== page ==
In this video we are going to cover how to add in a Maintenance page to our Symfony application.

The idea here is a simple one:

When you are undertaking work on your live site, this page would be displayed to the public along with a 503 / Service Unavailable error code.

However, it may be that you do not need a Maintenance page at all.

If you use a deployment tool such as Deployer then your site changes should be effectively seamless from the point of view of your users.

It could be argued that if your site is in maintenance mode then there is a strong likelihood that your Symfony app may either be unavailable at worst, or in some problematic state whereby it couldn't handle incoming requests anyway.

In this instance it makes sense, in my opinion, to push the maintenance notification further up the chain (so to speak), letting your web server handle this circumstance instead.

Road Works Ahead

There are times when periods of maintenance are unavoidable. Even the biggest of websites infrequently go offline for a short while. Heck, even Symfony.com sometimes shows the maintenance page.

And whilst this feature request is fairly common, it doesn't look like it will ever officially be directly addressed.

Whilst that's a shame, it is also understandable.

I take the opinion that all of this depends on the scale of your application.

Not every Symfony installation is running as an enterprise system with teams of staff behind it. If you run small scale / side projects with Symfony then the following approach may very well be good enough.

Besides which, even if you review this approach and think - Chris, that is crazy - then you very well may still learn a little something about event listeners along the way.

Listening For Incoming Requests

The way in which we are going to implement our maintenance page is by listening for incoming requests, and then should a certain condition exist, we will return a 503 response with our maintenance page content.

As mentioned above, this approach has a few disadvantages:

  1. It requires your Symfony site to be up and able to handle incoming requests
  2. It will involve checking every single request, even for the 99.9% of time you are not in maintenance
  3. It may involve a cache:clear to enable / disable

Likely you can think of a few others.

Before you decide if you are happy to proceed, let's address each of these points in turn.

It requires your Symfony site to be up and able to handle incoming requests

We are going to add an event listener to our Symfony site that will listen for any incoming requests.

If we need to display the maintenance site because our latest code change broke the site in a fundamental way, well... that's not going to work.

If we were to add a rule to our Apache or nginx configuration instead, we would never need to hit the Symfony site to worry about this in the first place.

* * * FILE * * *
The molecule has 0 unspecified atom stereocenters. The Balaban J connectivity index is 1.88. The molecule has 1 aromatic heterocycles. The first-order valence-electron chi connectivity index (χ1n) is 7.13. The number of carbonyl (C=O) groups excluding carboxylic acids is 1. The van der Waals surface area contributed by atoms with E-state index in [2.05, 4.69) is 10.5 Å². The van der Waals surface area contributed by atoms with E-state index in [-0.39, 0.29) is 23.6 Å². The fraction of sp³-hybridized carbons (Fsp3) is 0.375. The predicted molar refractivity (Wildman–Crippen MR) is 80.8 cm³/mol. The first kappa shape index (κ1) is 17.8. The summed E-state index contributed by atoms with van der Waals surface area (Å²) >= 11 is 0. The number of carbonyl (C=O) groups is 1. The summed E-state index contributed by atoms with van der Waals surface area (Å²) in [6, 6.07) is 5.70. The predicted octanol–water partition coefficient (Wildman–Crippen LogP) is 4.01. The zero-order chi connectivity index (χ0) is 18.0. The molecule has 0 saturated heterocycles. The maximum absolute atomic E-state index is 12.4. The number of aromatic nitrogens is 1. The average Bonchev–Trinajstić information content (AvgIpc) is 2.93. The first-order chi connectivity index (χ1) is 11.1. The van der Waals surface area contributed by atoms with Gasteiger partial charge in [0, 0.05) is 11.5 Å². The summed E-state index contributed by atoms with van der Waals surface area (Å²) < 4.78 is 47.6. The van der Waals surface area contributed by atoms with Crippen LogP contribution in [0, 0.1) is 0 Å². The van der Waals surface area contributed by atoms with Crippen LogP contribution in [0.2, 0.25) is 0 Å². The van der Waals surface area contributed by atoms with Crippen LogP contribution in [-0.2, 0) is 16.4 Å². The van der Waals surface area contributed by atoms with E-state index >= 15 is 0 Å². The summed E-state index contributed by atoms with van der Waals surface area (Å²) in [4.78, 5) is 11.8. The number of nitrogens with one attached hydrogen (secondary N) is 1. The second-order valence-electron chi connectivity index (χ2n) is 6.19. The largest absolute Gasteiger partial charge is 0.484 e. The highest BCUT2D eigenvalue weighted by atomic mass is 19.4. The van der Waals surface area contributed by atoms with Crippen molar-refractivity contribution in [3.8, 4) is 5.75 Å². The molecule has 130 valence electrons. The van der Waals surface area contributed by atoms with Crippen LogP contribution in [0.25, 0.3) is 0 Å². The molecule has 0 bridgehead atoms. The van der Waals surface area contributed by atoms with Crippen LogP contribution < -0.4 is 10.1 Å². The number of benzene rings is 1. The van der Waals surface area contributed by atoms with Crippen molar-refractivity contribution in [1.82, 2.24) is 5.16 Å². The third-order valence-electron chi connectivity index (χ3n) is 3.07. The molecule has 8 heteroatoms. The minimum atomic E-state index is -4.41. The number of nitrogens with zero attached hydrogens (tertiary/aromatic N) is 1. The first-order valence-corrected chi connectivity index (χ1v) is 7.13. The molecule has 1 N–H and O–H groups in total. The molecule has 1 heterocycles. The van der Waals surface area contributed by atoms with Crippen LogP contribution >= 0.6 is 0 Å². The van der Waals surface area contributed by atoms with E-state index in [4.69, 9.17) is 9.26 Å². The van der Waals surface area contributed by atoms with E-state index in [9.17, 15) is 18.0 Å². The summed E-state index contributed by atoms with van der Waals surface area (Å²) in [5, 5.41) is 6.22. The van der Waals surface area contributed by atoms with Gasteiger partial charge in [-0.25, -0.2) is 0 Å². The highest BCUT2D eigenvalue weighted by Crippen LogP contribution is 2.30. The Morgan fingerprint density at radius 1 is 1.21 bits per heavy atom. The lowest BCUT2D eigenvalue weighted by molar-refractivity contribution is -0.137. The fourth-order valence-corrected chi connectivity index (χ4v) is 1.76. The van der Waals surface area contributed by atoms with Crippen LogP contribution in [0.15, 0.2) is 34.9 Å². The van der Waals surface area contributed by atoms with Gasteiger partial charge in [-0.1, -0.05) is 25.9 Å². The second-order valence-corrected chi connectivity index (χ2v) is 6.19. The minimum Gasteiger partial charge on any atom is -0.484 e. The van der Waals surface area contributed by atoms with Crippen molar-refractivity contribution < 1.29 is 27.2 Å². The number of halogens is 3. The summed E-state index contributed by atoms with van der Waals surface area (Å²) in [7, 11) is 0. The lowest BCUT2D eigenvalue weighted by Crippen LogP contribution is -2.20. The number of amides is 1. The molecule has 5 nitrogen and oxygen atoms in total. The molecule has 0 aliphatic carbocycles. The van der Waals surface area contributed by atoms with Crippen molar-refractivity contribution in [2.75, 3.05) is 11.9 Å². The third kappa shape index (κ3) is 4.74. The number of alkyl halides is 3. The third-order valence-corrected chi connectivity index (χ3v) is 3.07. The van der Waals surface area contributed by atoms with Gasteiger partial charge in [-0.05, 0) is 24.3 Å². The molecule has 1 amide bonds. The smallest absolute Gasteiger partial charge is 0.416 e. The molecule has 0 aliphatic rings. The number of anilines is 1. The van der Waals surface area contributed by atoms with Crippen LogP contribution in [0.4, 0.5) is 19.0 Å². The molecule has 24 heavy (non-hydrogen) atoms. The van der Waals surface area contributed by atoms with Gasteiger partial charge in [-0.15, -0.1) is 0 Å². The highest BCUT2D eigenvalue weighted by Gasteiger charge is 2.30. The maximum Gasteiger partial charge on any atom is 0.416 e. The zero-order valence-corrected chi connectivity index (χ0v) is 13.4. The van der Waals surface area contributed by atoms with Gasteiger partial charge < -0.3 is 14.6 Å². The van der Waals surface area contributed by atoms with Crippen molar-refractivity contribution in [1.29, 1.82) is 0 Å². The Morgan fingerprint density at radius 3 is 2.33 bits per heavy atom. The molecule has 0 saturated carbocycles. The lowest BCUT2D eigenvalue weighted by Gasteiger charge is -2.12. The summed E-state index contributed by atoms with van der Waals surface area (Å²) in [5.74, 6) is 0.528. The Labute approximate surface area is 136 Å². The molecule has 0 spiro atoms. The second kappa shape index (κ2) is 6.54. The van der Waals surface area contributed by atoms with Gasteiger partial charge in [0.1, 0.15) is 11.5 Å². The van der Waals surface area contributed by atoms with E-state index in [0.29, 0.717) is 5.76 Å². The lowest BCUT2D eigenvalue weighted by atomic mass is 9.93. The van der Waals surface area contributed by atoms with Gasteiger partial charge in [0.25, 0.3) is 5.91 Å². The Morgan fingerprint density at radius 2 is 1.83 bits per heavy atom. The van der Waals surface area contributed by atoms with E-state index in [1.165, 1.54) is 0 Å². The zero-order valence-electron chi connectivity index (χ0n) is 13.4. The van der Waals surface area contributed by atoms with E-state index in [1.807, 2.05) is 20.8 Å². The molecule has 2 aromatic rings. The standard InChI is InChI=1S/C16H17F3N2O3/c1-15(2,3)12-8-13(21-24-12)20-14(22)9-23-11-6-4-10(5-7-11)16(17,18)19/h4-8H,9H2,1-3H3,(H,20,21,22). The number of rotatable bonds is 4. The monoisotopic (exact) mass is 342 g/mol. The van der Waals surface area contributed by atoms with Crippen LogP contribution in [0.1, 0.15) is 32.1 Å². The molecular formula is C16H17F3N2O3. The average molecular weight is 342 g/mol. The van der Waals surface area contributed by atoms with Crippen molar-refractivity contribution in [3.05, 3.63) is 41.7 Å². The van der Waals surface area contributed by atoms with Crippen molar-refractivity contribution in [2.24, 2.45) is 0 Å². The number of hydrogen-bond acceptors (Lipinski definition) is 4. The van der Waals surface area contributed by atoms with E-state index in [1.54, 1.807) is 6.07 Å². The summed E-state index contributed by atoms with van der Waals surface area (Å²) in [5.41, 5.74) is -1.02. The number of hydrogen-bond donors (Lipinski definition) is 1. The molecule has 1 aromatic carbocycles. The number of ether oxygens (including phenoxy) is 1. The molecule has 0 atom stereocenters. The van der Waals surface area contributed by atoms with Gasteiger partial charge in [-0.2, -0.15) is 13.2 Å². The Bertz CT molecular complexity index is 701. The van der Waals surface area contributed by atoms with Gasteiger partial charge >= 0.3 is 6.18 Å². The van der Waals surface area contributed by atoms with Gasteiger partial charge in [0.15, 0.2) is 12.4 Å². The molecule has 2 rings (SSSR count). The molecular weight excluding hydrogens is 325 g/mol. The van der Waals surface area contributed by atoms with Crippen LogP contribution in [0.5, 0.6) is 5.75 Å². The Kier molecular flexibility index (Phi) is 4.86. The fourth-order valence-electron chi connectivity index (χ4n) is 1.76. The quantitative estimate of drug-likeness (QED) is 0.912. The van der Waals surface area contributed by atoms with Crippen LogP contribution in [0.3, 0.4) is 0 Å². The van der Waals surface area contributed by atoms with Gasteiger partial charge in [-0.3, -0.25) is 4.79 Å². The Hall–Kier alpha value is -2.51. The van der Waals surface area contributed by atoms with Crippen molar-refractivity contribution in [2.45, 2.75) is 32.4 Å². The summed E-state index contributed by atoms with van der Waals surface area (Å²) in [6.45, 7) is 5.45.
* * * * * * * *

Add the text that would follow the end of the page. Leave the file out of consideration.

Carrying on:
It will involve checking every single request, even for the 99.9% of time you are not in maintenance

Ok, we got passed the first point, but now we are checking each and every single request to figure out whether we should be returning a 503 error or not.

It's not quite as bad as it sounds - so long as you don't go crazy with your logic.

One way of doing this may be a simple file_exists check, another might be to pass in a boolean value from your parameters.yml. But if you take that second approach...

It will involve a cache:clear to enable / disable

Personally I would prefer to go with a way of turning maintenance mode off and on that doesn't involve updating config.

The reason I say this is that should you have your code under version control (and being 2016, and professionals, you better!), then you're going to end up with a patch level release just to switch out, and another to switch back... It's crazy.

Imagine - 3.2.0, push to live.

Realise there is a problem, 3.2.1, enable maintenance mode, push to live.

Was that really a patch? Is it any different to 3.2.0?

Honestly you may think this is all just crazy talk, but I've seen big, big companies do this sort of thing. It leads in one direction - messy headaches.

Listener Service Definition

Have I not put you off yet? I've tried, really hard. If you can take 745 words of warning that perhaps, this isn't the best approach then I guess there's no stopping you.

Let's define our service definition so we can tell Symfony about our event listener.

# /app/config/services.yml

services:

    maintenance_listener:
        class: AppBundle\Event\MaintenanceListener
        tags:
            - { name: kernel.event_listener, event: kernel.request, method: onKernelRequest }

Ok, so a few things going on here.

Even if you aren't going to implement a maintenance mode listener, this is interesting all the same.

Firstly, we have defined our simple service. We've called it maintenance_listener.